SALVO, the independent Scottish Arts Lobby, will be launching its own manifesto for the arts this weekend at the organisation‘s AGM.

The Manifesto sets out ten priorities for the political parties fighting the real election

1. A Minister of Cabinet rank for Arts, Heritage and Broadcasting.

2. Independent responsibility for the Arts by the Scottish Office or a Scottish Assembly.

3. Review of the structure. functions and accountability of an independent Scottish Arts Council. Film Council. Museum Council, Craft Council.

4. Substantial real increase in funding. committed on a 3-year cycle.

5. Statutory duties for local authorities to develop policies and to fund the arts.

6. A wide range of tax incentives to encourage sponsorship from business, trade unions and individuals.

7. Zero-rated VAT for the arts.

8. Implementation ofthe Attenborough Report on Arts and Disability.

9. Statutory right ofconsultation for arts organisations on legislation

affecting the arts.

10. Free access to public museums and galleries.

In addition the manifesto asks that ‘steps must be taken to make quite sure that rural as well as urban communities are provided for; that the arts are made an essential part of education; that those who work in the arts. those who create, are given reasonable reward and security.‘

The AGM will go into closed session to decide whether. when the election is announced. to come down on the side of one party. ‘My advice will be not to; Eric Robinson. director ofthe Lobby. says, ‘I have been very anxious up to now to keep an all-party stance and I believe I have now got the confidence of all the parties. My message will be that ifpeople read our manifesto and then read what the parties say about the arts then they will reach their own judgements.’

A guest speaker, ex-director of the Canada Arts Conference, Curtis Barlow will address the AGM. The Canada Arts Conference in many ways exemplifies the sort of power that SALVO would like to wield it already has a statutory right to be consulted on all legislation for its assessment ofthe effect ofa Bill on Canada’s arts policies. Robinson believes that the lobby is already ‘breaking through‘ in terms of credibility. The next important step will be a month long programme of activities in May with rallies in Edinburgh and Glasgow. which will

2The List 3— 16 April '

put forward the pre-elect‘ion message ‘I Vote for the Arts‘. The SALVO Manifesto will be launched at the Tron Theatre, Glasgow on Sat 4 Apr.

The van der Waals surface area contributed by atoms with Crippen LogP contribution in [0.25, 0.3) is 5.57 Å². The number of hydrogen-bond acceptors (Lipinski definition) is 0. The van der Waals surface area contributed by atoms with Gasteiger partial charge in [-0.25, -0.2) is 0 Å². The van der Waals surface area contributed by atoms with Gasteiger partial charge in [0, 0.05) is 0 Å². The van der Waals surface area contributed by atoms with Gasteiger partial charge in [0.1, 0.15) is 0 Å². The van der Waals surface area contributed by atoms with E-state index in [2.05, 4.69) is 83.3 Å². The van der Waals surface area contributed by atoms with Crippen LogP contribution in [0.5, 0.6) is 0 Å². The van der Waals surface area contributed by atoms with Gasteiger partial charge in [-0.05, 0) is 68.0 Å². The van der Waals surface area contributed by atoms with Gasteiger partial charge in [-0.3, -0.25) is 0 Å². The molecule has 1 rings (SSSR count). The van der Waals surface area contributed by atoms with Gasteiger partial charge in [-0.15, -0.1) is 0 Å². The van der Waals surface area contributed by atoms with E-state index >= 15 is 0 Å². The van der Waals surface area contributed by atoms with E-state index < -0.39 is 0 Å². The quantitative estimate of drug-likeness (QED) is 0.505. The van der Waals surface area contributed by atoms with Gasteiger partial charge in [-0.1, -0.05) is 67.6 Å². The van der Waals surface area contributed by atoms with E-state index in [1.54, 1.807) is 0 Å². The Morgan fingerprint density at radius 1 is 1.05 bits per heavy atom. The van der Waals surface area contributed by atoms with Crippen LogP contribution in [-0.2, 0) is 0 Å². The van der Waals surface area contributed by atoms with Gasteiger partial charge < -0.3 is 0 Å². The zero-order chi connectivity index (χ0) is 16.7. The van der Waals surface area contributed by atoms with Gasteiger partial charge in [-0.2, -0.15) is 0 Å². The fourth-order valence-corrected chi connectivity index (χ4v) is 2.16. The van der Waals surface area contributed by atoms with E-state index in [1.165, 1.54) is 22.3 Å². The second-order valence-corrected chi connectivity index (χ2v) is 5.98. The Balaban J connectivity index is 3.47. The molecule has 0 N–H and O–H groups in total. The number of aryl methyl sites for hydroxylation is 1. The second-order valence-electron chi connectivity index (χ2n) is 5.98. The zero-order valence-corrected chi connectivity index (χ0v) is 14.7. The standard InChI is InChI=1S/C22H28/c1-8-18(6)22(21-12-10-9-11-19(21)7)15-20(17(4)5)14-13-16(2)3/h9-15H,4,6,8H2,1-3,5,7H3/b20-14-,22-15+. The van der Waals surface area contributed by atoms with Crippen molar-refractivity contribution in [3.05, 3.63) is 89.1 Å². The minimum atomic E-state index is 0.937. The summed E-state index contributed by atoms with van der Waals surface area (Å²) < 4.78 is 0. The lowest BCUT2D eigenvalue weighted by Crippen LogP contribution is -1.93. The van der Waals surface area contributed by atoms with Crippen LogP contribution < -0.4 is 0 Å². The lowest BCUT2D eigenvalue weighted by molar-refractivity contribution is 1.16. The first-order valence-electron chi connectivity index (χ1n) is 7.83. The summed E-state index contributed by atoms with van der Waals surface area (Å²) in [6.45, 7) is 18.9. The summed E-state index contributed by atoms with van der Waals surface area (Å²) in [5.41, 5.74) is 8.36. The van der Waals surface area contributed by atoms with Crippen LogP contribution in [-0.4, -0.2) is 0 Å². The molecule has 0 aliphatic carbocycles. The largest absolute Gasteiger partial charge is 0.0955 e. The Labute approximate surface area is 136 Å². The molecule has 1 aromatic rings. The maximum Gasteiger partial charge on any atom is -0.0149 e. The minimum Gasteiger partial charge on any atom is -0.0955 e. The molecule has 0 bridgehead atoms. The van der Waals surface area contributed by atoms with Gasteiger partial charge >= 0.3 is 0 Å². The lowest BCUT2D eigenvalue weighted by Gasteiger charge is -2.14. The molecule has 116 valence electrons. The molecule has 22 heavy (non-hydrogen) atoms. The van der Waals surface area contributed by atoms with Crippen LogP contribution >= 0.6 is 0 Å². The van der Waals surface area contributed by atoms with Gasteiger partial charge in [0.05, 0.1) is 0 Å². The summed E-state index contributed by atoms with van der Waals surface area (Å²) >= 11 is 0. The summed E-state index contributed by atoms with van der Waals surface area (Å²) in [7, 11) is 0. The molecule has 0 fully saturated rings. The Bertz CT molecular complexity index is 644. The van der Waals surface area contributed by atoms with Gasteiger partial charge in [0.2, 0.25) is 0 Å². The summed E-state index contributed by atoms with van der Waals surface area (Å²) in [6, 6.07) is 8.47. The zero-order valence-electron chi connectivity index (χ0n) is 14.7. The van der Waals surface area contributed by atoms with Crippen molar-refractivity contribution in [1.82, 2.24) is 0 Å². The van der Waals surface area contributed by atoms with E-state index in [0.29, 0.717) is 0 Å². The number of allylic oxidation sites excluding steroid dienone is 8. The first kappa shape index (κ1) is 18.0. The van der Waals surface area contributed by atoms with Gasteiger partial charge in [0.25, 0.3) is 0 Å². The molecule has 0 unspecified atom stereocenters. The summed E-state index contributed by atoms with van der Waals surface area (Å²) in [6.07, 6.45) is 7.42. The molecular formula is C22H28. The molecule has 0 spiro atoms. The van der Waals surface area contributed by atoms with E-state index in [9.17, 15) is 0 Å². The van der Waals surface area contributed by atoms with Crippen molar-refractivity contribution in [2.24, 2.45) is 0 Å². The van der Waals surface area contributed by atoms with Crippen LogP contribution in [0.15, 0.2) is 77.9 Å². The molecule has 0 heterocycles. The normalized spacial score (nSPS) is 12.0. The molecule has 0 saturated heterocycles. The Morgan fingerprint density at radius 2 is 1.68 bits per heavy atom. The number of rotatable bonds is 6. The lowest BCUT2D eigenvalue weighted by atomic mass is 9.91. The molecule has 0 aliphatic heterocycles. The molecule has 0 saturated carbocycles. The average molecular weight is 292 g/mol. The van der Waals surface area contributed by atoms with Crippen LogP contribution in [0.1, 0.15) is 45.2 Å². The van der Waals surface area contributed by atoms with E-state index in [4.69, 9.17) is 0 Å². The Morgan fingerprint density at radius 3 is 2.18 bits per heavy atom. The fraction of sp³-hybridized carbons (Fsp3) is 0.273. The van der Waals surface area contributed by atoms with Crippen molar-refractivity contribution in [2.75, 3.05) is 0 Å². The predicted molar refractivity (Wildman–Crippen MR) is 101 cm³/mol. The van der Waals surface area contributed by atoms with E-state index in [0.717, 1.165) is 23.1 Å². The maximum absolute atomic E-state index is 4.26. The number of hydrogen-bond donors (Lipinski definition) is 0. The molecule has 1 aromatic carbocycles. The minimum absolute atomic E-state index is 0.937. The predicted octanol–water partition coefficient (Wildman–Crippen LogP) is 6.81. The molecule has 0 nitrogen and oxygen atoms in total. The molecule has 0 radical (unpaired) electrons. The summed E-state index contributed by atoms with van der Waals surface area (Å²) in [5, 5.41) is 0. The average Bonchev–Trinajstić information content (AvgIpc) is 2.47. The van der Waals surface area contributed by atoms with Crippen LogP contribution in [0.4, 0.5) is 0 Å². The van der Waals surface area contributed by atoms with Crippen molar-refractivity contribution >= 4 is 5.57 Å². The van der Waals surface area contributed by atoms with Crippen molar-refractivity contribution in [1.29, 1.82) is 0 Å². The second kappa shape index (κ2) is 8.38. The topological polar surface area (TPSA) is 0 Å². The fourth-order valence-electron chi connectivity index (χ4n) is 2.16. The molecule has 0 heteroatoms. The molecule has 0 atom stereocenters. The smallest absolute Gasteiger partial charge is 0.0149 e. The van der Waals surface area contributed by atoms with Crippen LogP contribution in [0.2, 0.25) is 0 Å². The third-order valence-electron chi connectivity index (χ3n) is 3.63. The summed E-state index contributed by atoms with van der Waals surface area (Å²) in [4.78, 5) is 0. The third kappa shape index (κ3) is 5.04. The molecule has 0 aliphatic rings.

Bill Bankes-Jones reports from the Dundee Playwrights Conference. A remarkable week of discussion between theatre practitioners took place at the Scottish Playwrights‘

Conference in Dundee 23—28 March.

Aiming to to define the way forward for Scottish theatre and assess some of the problems of putting on new Scottish plays. the major theme of the conference was quick to emerge. Monday opened with a retrospective. exposing the relative youth and popular origins of Scottish theatrical tradition. but identifying an exciting young movement in Scottish writing. going beyond the simple treatment of traditional themes in the mither tongue. but rather expressing a wholly new perception from the Scottish viewpoint. Herethe conference’s major theme developed: that the vitality of this movement necessitates the demolition of rigid divides between professional and amateur work that new Scottish writing could have a huge public appeal. far wider than the largely English plays often peddled by the rep system and in contrast to the perception of new work as ‘poison at the box office‘ that is the perennial complaint of Scottish playwrights. This appeal could best be achieved. we agreed. by allowing the public a hand in the creative process. as in They Fairly Mak Ye Work in Dundee itself— a recent new play of local interest combining both professional actors and local amateurs in the cast. whose first run sold out before the production opened.

Wednesday’s discussion. then. on community theatre seemed particularly important: two specific projects. both initiated by working reps showed just how much can be achieved. Eden Court. Inverness‘s Crafting Act directly relevant to Highland life played to packed houses in new venues throughout the North. while this summer the Witches Blood project. a dramatisation ofa local novel, initiated by Dundee Rep will involve at least 300 members of the local community

This positive thrust percolated all subjects that were discussed. In writing itself. on Tuesday. we saw the power ofthe imagination to transcend practical barriers imposed by the limitations ofunder-funded theatres (John Clifford), while critic Joyce MacMillan gave a brilliant